Our affinity to subcultures and relevance throughout significant periods in British pop culture cannot be understated. We’re proud to have clothed such pivotal subcultures as the football casuals of the early ‘80s and the mods of the ‘60s.
Here, we take a closer look at the mods, the music they listened to and the iconic mod style clothing…
Who were the mods?
The mods were a subculture that originally grew to prominence in the 1960s. The mods and mod style clothing were inspired by sharply dressed jazz musicians, like Miles Davis and Dizzy Gillespie.
Similar to the way the ‘Bright Young Things’ of the 1920s thrived after World War I, the mods were the first post-war generation to reach their teens and early-20s after World War II. They were usually affluent and young – giving them a greater level of independence that led them to rebel against older generations and carve their own path, seeking new fashion and music.
How did the mods get their name?
The ‘mods’ name came from a shortening of the term ‘modernist’ – a term used to describe the modern jazz music and musicians the subculture were fans of.
Mod style clothing – what did they wear?
60 years after the first mods started to appear, their dress sense is still revered. Pieces that the mods made famous, like parka coats, are still immensely popular today.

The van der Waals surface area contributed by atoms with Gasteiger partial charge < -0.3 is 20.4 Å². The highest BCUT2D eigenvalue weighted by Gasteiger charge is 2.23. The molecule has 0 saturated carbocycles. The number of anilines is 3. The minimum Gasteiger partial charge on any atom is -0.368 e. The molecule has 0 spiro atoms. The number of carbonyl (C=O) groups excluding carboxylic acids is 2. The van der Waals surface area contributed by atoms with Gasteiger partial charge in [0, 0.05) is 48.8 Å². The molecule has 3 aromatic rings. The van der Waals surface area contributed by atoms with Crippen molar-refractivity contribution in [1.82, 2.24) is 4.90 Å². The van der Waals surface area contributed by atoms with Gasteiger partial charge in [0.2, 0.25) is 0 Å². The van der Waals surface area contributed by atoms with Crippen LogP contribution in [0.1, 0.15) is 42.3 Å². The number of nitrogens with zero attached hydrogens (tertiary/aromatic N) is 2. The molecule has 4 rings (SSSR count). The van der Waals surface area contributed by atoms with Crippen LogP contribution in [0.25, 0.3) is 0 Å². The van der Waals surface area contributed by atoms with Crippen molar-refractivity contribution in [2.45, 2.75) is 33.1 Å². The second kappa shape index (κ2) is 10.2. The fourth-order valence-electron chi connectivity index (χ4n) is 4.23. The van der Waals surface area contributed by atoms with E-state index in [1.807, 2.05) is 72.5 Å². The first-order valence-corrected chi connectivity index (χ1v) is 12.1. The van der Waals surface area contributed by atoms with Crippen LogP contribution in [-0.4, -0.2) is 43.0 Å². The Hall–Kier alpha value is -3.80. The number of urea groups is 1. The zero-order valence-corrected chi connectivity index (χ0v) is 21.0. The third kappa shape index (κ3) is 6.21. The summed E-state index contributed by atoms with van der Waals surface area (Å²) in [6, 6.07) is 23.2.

The mods were keen to separate themselves from previous generations and were inspired by European styles, like Italian slim-fit suits and scooters.
The smart attire of suits and loafers soon evolved into a more casual mod look, with pieces like long-sleeve polo shirts, the aforementioned parka, tailored trousers, and knitwear gaining popularity.
It was this penchant for knitwear and pursuit of premium clothing that led the mods to Lyle & Scott. Around the early ‘60s, our designers were experimenting with new, more vibrant colourways that appealed to the mods.
How to dress like the mods
The mods’ clean-cut style is truly timeless, and one we’re proud to have helped create.
To get that iconic mod style, we recommend pairing classically British jackets, like the Harrington or Wool Mac, with timeless knitwear, such as the Crew Neck Lambswool Blend Jumper or Cotton Merino Crew Neck Jumper.